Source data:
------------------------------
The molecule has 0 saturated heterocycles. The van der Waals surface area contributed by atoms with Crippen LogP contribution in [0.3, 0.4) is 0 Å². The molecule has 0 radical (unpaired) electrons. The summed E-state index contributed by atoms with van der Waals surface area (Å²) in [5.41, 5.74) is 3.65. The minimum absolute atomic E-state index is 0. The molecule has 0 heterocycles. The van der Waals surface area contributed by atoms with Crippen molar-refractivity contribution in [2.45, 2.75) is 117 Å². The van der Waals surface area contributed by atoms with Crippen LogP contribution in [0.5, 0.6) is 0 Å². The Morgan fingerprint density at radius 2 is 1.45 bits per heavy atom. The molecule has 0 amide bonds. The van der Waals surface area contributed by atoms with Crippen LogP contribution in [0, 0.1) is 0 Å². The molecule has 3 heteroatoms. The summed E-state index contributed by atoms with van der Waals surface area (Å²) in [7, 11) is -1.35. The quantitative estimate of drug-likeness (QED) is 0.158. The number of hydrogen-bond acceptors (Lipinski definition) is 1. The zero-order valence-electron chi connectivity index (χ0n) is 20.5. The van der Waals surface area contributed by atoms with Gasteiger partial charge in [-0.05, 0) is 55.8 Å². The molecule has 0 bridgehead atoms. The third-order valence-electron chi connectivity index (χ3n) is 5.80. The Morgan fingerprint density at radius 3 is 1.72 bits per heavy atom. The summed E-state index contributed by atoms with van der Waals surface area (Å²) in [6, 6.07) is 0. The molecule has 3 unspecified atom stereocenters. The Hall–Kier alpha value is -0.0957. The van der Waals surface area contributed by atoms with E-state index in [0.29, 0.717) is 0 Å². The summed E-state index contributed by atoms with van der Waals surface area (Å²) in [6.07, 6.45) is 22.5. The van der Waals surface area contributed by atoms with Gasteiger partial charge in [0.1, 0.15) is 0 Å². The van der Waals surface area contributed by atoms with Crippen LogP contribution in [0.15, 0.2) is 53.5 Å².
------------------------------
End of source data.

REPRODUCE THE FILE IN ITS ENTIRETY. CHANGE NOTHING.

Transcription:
The molecule has 0 saturated heterocycles. The van der Waals surface area contributed by atoms with Crippen LogP contribution in [0.3, 0.4) is 0 Å². The molecule has 0 radical (unpaired) electrons. The summed E-state index contributed by atoms with van der Waals surface area (Å²) in [5.41, 5.74) is 3.65. The minimum absolute atomic E-state index is 0. The molecule has 0 heterocycles. The van der Waals surface area contributed by atoms with Crippen molar-refractivity contribution in [2.45, 2.75) is 117 Å². The van der Waals surface area contributed by atoms with Crippen LogP contribution in [0.5, 0.6) is 0 Å². The Morgan fingerprint density at radius 2 is 1.45 bits per heavy atom. The molecule has 0 amide bonds. The van der Waals surface area contributed by atoms with Crippen LogP contribution in [0, 0.1) is 0 Å². The molecule has 3 heteroatoms. The summed E-state index contributed by atoms with van der Waals surface area (Å²) in [7, 11) is -1.35. The quantitative estimate of drug-likeness (QED) is 0.158. The number of hydrogen-bond acceptors (Lipinski definition) is 1. The zero-order valence-electron chi connectivity index (χ0n) is 20.5. The van der Waals surface area contributed by atoms with Gasteiger partial charge in [-0.05, 0) is 55.8 Å². The molecule has 0 bridgehead atoms. The third-order valence-electron chi connectivity index (χ3n) is 5.80. The Morgan fingerprint density at radius 3 is 1.72 bits per heavy atom. The summed E-state index contributed by atoms with van der Waals surface area (Å²) in [6, 6.07) is 0. The molecule has 3 unspecified atom stereocenters. The Hall–Kier alpha value is -0.0957. The van der Waals surface area contributed by atoms with E-state index in [0.29, 0.717) is 0 Å². The summed E-state index contributed by atoms with van der Waals surface area (Å²) in [6.07, 6.45) is 22.5. The van der Waals surface area contributed by atoms with Gasteiger partial charge in [0.1, 0.15) is 0 Å². The van der Waals surface area contributed by atoms with Crippen LogP contribution in [0.15, 0.2) is 53.5 Å².